In recent NABs, the back end of Central Hall was filled with LED luminaires from a vast number of companies, all showing various interpretations of “daylight” or “tungsten” light (some of them more impressionistic than others). This year, the emphasis was more on colored light in all its variations…
Lenses with “Character”
Cinema glass continues to proliferate. This year the growth was focused on lenses for large format and lenses with “character”: primes (mostly) with endearing artifacts rather than clinical perfection.
Half the ARRI booth was given over to a demonstration of live multicam production using ARRI camera with fiber adapters.
PortKeys Field Monitor and EVF
Chinese company PortKeys showed two interesting new products, the BM5 field monitor and the OEYE-3G EVF. The $399 BM5 has a 2000 nit touchscreen, remote-control cables allowing that touchscreen to control a variety of cameras, LUTs, a comprehensive selection of ‘scopes, dual-color zebras, plus grids, markers, anamorphic desqueeze, and all the usual monitoring tools. Eric Naso has more on it at NewsShooter.com.
The $1199 OEYE-3G uses a full HD OLED panel and offers LUTs, a monochrome WFM, false color, zebras, anamorphic desqueeze, and more. It accepts 1080/60p on SDI and up to 4K/24P or UHD/30P on HDMI.
Process shots without a trailer
PRG showed a process stage using LED video-wall panels to surround a car with live video. It’s simpler than loading the car on a process trailer and driving ’round the city. This isn’t a new idea, but as the panels and video scalers become more readily available, this sort of work becomes less of a science project and more of a turn-key service.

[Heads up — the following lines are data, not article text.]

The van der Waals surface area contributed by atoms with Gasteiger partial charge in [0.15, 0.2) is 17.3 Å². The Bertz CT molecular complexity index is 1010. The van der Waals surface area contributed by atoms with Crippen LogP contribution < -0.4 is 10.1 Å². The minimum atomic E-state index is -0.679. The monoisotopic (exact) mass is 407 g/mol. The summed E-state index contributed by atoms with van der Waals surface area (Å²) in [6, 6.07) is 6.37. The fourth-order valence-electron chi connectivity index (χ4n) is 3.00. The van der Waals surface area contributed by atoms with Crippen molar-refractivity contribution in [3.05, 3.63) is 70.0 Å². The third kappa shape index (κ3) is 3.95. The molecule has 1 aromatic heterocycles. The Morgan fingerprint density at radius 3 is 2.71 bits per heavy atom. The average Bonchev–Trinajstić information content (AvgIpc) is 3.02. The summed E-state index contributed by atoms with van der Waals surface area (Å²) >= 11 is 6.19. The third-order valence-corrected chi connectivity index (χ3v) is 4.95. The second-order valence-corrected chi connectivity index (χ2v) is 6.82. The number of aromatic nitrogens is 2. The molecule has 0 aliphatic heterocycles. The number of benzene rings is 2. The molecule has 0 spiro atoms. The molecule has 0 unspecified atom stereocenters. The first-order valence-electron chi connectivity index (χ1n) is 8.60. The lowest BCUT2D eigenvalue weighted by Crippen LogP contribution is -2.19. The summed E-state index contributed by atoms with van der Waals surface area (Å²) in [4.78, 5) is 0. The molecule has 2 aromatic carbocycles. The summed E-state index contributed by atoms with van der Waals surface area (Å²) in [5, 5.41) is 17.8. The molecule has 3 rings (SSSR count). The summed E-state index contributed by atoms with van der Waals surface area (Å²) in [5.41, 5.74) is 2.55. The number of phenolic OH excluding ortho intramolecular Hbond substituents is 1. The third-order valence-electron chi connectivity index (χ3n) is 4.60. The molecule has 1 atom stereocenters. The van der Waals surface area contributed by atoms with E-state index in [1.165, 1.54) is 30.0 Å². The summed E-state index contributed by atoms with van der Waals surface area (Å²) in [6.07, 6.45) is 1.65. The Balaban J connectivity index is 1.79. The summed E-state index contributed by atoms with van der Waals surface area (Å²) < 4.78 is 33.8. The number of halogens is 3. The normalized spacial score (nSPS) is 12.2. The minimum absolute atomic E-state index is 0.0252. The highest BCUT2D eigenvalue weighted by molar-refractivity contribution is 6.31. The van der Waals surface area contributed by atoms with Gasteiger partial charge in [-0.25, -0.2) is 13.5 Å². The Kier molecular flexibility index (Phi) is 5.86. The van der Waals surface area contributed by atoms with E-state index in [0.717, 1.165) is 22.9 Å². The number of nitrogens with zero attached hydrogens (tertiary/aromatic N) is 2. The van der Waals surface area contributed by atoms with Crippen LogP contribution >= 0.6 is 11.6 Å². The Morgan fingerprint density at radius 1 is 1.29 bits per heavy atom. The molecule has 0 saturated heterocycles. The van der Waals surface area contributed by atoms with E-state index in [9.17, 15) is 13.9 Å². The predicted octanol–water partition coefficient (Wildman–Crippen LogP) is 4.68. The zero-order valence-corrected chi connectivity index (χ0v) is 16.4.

Sound Devices showed the Scorpio, a 36-track, 32-channel mixer/recorder with 12 channels directly controllable from the front panel. Each channel trim pot (and the transport control knob) is surrounded by a multicolor LED, which indicates that channel’s status (on, off, soloed, muted, etc.) as well as level.
If that’s not enough, additional control surfaces can be connected, wired or wirelessly, and if 36 tracks won’t do, you can gang two Scorpios together.
Wooden Camera featured their VX microphone, a self-powered mic designed to recreate the sound of the Sony DCR-VX1000’s built-in mic. The VX1000 — one of the first 3-chip DV camcorders — was the canonical skateboard-video camera of its day, and the midtone-heavy, somewhat compressed sound it recorded (optimized for its 32 kHz, 12-bit audio format) became associated with the skate-vid genre.
Now, for a mere $299, you can have that same sound today — just like you did back in 1995.
Disclosure: There is no current material relationship between me and any of the companies covered (though in the past I worked for Sound Devices on the design and coding of the PIX-E monitor/recorders, now sadly discontinued, squeezed out by Atomos on the low end and Convergent Design on the high end: o tempora, o mores!), and nobody offered any compensation in return for favorable coverage.